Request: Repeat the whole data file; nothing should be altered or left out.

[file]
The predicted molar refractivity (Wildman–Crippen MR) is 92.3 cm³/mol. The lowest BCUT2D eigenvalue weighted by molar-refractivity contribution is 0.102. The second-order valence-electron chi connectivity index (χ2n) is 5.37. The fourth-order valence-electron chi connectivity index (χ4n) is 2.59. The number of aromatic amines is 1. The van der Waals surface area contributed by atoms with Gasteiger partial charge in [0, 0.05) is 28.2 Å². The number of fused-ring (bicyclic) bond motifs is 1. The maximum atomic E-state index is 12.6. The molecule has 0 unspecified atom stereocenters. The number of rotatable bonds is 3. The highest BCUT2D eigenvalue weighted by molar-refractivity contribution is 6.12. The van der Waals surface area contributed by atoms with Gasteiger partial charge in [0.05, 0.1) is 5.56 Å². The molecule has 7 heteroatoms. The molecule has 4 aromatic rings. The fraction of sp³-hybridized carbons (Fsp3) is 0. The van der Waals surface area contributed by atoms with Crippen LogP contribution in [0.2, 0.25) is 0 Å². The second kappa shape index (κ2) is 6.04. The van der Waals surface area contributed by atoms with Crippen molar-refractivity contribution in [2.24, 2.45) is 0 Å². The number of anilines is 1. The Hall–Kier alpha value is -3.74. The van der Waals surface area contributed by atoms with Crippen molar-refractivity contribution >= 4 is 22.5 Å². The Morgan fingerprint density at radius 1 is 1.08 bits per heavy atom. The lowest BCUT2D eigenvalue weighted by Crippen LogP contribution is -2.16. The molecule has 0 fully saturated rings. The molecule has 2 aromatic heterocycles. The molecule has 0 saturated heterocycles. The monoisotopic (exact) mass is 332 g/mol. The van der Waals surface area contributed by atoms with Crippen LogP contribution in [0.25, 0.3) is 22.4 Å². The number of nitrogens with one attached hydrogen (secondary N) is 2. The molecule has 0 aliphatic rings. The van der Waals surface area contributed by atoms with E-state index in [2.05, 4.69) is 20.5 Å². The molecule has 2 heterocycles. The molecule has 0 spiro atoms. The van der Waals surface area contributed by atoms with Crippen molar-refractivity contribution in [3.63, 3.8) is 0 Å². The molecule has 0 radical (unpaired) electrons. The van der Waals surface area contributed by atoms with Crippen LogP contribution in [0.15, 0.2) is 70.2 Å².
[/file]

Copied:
The predicted molar refractivity (Wildman–Crippen MR) is 92.3 cm³/mol. The lowest BCUT2D eigenvalue weighted by molar-refractivity contribution is 0.102. The second-order valence-electron chi connectivity index (χ2n) is 5.37. The fourth-order valence-electron chi connectivity index (χ4n) is 2.59. The number of aromatic amines is 1. The van der Waals surface area contributed by atoms with Gasteiger partial charge in [0, 0.05) is 28.2 Å². The number of fused-ring (bicyclic) bond motifs is 1. The maximum atomic E-state index is 12.6. The molecule has 0 unspecified atom stereocenters. The number of rotatable bonds is 3. The highest BCUT2D eigenvalue weighted by molar-refractivity contribution is 6.12. The van der Waals surface area contributed by atoms with Gasteiger partial charge in [0.05, 0.1) is 5.56 Å². The molecule has 7 heteroatoms. The molecule has 4 aromatic rings. The fraction of sp³-hybridized carbons (Fsp3) is 0. The van der Waals surface area contributed by atoms with Crippen LogP contribution in [0.2, 0.25) is 0 Å². The second kappa shape index (κ2) is 6.04. The van der Waals surface area contributed by atoms with Crippen molar-refractivity contribution in [2.24, 2.45) is 0 Å². The number of anilines is 1. The Hall–Kier alpha value is -3.74. The van der Waals surface area contributed by atoms with Crippen molar-refractivity contribution >= 4 is 22.5 Å². The Morgan fingerprint density at radius 1 is 1.08 bits per heavy atom. The lowest BCUT2D eigenvalue weighted by Crippen LogP contribution is -2.16. The molecule has 0 fully saturated rings. The molecule has 2 aromatic heterocycles. The molecule has 0 saturated heterocycles. The monoisotopic (exact) mass is 332 g/mol. The van der Waals surface area contributed by atoms with Crippen LogP contribution in [0.25, 0.3) is 22.4 Å². The number of nitrogens with one attached hydrogen (secondary N) is 2. The molecule has 0 aliphatic rings. The van der Waals surface area contributed by atoms with E-state index in [2.05, 4.69) is 20.5 Å². The molecule has 2 heterocycles. The molecule has 0 spiro atoms. The van der Waals surface area contributed by atoms with Crippen molar-refractivity contribution in [3.63, 3.8) is 0 Å². The molecule has 0 radical (unpaired) electrons. The van der Waals surface area contributed by atoms with Crippen LogP contribution in [0.15, 0.2) is 70.2 Å².